The first line is the cycle-to-sample ratio for block -- this is dcpicalc's estimate of how many PC samples in the profiling data correspond to one cycle. The next line is the average number of times the block is executed relative to the number of times the entry and/or exit blocks are executed. The third line displays the best-case and actual cycles per instruction (CPI) for the block. The best-case scenario includes all stalls statically predictable from the instruction stream (e.g., an Alpha 21164 cannot dual-issue consecutive store instructions) but assumes that there are no dynamic stalls (e.g., all load instructions hit in the D-cache). The last line above displays the best-case cycles per instruction as a percentage of the actual.

Procedure Level Information

At the procedure level, dcpicalc displays summary information in the entry block. This information includes the number of instructions in the procedure, averages of the best-case and actual cycles per instruction (computed from the per-block values weighted by block execution counts), and a sorted list of blocks accounting for 90% of the stalls in the procedure.

Moreover, dcpicalc summarizes how the cycles are spent. Here is a sample summary followed by line-by-line explanations.

  Line  1    I-cache (not ITB)   3.5% to  7.4%
  Line  2     ITB/I-cache miss   3.7% to  3.7%
  Line  3         D-cache miss  25.2% to 27.2%
  Line  4             DTB miss   0.0% to  1.7%
  Line  5         Write buffer   0.0% to  0.0%
  Line  6      Synchronization   0.0% to  0.0%

  Line  7    Branch mispredict   0.7% to  2.6%
  Line  8            IMUL busy   0.0% to  0.0%
  Line  9            FDIV busy   0.0% to  0.0%
  Line 10                Other   0.0% to  0.0%

  Line 11    Unexplained stall   1.9% to  1.9%
  Line 12     Unexplained gain  -0.8% to -0.8%
  Line 13     Subtotal dynamic                 38.4%
  Line 14             Slotting       6.4%
  Line 15        Ra dependency      10.0%
  Line 16        Rb dependency       2.9%
  Line 17        Rc dependency       0.0%
  Line 18        FU dependency       1.9%
  Line 19      Subtotal static                 21.2%

  Line 20          Total stall                 59.6%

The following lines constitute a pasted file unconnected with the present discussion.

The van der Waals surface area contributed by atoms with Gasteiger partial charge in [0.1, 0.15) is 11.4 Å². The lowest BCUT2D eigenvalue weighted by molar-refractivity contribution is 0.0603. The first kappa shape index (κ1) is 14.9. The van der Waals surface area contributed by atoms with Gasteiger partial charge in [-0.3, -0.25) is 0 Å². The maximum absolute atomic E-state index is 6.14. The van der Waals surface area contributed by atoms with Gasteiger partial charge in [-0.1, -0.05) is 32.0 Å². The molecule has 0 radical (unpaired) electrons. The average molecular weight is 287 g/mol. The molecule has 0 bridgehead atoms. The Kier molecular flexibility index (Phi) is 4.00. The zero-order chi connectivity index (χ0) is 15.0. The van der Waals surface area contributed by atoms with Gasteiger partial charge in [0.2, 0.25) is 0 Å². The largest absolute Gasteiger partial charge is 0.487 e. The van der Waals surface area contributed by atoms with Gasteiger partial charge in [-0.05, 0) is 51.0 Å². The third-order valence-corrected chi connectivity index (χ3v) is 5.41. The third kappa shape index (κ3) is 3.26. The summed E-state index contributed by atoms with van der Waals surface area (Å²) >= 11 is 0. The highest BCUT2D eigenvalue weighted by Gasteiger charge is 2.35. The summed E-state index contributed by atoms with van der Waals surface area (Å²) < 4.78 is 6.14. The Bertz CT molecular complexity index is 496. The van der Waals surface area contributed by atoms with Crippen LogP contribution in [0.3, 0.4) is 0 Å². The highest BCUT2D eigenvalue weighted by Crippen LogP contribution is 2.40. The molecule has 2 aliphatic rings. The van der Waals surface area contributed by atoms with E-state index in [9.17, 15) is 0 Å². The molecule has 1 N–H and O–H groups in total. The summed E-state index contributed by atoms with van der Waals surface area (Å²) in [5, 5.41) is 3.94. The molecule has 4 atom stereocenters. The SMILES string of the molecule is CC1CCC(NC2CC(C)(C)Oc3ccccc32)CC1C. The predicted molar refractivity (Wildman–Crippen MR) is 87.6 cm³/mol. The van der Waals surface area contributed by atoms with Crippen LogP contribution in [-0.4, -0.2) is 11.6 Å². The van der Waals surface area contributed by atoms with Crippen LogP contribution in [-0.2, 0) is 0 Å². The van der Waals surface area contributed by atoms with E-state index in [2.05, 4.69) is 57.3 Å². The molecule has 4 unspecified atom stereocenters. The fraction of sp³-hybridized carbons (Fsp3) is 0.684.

Line 21               Useful      39.4%
  Line 22                 Nops       1.2%
  Line 23            Execution                 40.6%
  Line 24   Net sampling error                 -0.2%
  Line 25        Total tallied                100.0%
  Line 26   (114504716, 88.8% of all samples)

Lines 1 to 13

show all dynamic stall cycles. See previous discussion of instruction level information for the meanings of these categories.

For the difference between "I-cache (not ITB)" and "ITB/I-cache miss" (lines 1 and 2), please see the earlier discussion on the corresponding bubbles `i' and `I'.

Unexplained stall (line 11) represents stall cycles for which dcpicalc cannot offer any plausible explanation.

Unexplained gain (line 12) occurs when instructions take fewer cycles than even the ideal assumption. For example, since we take dual-issue as the ideal case, if in fact three instructions are issued (two to the integer pipelines and one to a floating point pipeline), half a cycle would be attributed to unexplained gain. The "gain" is shown as a negative number because all other numbers in the same table represent cycles that are in some sense "lost" (e.g., to D-cache misses) or "spent" (e.g., on executing instructions). These positive numbers and the unexplained gain always add up to 100%, with the gain shown as negative to indicate that its contribution is in an opposite direction.

Dcpicalc shows a range of stall cycles (as a percentage of total cycles tallied) that could have been caused by each reason listed. Some of the ranges may be wide if major stalls can be explained by more than one reason. Generally, the accuracy of the analysis can be improved using profiles for non-cycles events. Currently, dcpicalc takes advantage of imiss, itbmiss, and dtbmiss profiles if they are specified on the command line. Although the contributions of individual stall reasons are reported as ranges, the subtotal for all dynamic stalls (line 13) is not. It represents the cycles attributed to any one or more of the reasons. Therefore, it does not depend on how stall cycles are apportioned among alternative reasons for the same stall.

Lines 14 to 19

show the static stall cycles. These are stall cycles that the processor would suffer even if there were no dynamic stalls. For example, this assumes that a load from memory takes only two cycles, which corresponds to a D-cache hit. Additional stall cycles due to a cache miss are considered dynamic. If an instruction is stalled for multiple reasons, the static stall cycles are attributed to the last reason preventing instruction issue. Thus, shorter stalls are hidden by longer ones.

Slotting (line 14)
refers to stall cycles resulting from static resource conflicts among the instructions within the same "window" that the processor considers for issue in any given cycle.

Ra/Rb/Rc dependencies (lines 15-17)
refer to stall cycles caused by register dependencies on previous instructions involving, respectively, Ra/Rb/Rc of the stalled instruction.

FU dependency (line 18)
refers to stall cycles caused by competition for function units and other internal resources in the processor.

Lines 21 to 23